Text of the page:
Recent Trends

Black Friday is Coming Earlier and Earlier

Much like the dreaded “Back-to-School” commercials popping up at the end of July, or Christmas jingles before Halloween, Black Friday is beginning to follow that trend with many brands starting sales in the lead up to the actual holiday. In 2015, online giant Amazon started its sales 12 days before Black Friday. Other retailers have started to get in on the trend to make the most of the pre-Christmas season. With companies like Sears Canada releasing their Black Friday deals on October 6th last year, BlackFriday.com has predicted that in 2017,  the holiday prices will be leaked in early October once again, if not late September.

Sofa Shopping

Online shopping on Black Friday continues to steadily increase. In 2012, 33% of consumers preferred to shop from the comfort of their own homes, to avoid the long lines, fighting, and in-store chaos that the holiday provokes. As of 2016, the stay-at-home shopping figure has risen to 44%. This trend will continue in 2017 especially as most retail sites are mobile and tablet friendly, making shopping from home, the bank, or on the go, a pleasant experience. The top stores reaping the most digital rewards in the UK are Argos, Amazon, M&S, Curry’s and Tesco Direct.

Make it Mobile

It’s a foregone conclusion, but advertisers must make their Black Friday campaigns cross-device friendly. While many people are shifting to digital indoor shopping instead of pounding the pavement, they are predominantly shopping via mobile devices on the go. Desktop is no longer the main digital channel for Black Friday shoppers.  Mobile searches have grown 50% since 2016, with bargain hunters looking for the best brands, and then for the best deals. Mobile and tablets will continue to drive more shoppers to make online purchases. In order to assure campaign success, mobile and tablet channels must provide relevant targeting and seamless shopping experiences.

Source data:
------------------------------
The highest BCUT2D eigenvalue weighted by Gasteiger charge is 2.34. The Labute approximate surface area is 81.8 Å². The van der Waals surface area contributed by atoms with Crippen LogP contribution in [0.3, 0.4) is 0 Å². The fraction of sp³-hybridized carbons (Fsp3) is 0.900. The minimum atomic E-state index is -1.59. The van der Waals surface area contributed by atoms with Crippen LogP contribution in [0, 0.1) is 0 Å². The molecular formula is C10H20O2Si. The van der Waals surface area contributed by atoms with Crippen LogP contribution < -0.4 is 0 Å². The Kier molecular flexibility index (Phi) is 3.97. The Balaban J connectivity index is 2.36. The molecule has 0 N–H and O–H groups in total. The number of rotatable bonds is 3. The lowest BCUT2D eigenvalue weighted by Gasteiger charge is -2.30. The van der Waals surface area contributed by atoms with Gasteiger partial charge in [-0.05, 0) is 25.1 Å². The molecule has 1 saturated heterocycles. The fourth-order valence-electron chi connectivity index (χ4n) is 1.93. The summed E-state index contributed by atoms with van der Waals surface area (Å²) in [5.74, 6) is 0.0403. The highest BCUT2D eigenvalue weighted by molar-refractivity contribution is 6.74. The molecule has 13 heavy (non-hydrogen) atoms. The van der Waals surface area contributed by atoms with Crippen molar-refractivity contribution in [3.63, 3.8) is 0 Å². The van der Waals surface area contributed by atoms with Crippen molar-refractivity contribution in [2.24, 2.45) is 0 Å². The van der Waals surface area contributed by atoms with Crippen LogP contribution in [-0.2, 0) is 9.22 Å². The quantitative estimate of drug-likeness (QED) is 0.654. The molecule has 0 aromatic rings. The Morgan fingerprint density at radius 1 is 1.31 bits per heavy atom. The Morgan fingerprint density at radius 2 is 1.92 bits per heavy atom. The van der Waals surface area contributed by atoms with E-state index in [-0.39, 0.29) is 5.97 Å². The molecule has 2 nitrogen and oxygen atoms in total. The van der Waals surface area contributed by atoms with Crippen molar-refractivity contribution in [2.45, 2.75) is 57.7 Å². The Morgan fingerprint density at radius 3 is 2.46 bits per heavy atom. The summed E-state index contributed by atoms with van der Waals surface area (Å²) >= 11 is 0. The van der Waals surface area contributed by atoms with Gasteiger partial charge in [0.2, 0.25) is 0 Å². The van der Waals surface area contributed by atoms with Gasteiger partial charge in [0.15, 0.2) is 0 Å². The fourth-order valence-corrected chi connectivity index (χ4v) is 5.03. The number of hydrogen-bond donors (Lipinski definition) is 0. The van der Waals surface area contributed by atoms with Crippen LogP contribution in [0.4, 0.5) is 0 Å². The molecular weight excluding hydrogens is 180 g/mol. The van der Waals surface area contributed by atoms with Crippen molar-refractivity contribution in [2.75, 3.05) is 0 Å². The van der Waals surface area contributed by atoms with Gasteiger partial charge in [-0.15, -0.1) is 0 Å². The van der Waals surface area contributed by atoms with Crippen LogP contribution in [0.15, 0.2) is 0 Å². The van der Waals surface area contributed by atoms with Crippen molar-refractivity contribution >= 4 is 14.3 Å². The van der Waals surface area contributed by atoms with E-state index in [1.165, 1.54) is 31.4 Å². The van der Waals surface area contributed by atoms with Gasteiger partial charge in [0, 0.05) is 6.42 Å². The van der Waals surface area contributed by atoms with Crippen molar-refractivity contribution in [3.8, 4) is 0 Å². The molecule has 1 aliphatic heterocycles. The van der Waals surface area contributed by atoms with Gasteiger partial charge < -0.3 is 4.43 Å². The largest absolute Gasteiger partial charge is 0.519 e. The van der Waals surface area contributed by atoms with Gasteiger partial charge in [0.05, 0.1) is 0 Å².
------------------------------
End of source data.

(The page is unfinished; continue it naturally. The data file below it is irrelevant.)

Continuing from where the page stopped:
How to Crack Christmas

If you would like to learn more about spicing up your Christmas campaign you can watch the replay of our “How to Crack Christmas Webinar,” your ultimate guide to holiday success.

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Mood Tracking & Emotional Advertising: What Does the Future Hold

The term ‘emotional targeting’ has been around the digital marketing world for a few years now, although the idea is nothing new. Emotional targeting was around in a ‘Mad Men’ sort of way for decades before digital marketing exploded. But emotional targeting then and now are different beasts.

There are two ways to look at emotional targeting, the first and more traditional method is to create an ad that ignites a strong emotional response from a consumer which will drive them to take action, whether that’s buying something, sharing, or donating. Emotional advertising is incredibly popular because as studies show, we often rely on our emotions to make purchasing decisions, rather than facts and information. A great example of this is Oxfam, whose ads often tear at our heartstrings, encouraging us to make a difference.

As technology progressed, advertising has developed ways to not just ignite emotional responses but to track them.  Affectiva, is a technology company that has created emotion recognition software that can analyse a user’s facial expressions to determine how they are feeling.

Currently, the technology is used by advertisers and media agents to determine the effect their current advertising is having on the end consumer. But, what if we could tailor ads based on someone’s current emotions?

Well, technically the technology already exists. Earlier this year, Facebook was put under scrutiny when it came to light that they were collecting data that would allow advertisers to target emotionally vulnerable people as young as 14 in Australia. Facebook had been collecting data points from items such as post, pictures, and reactions to determine the emotional state its younger users.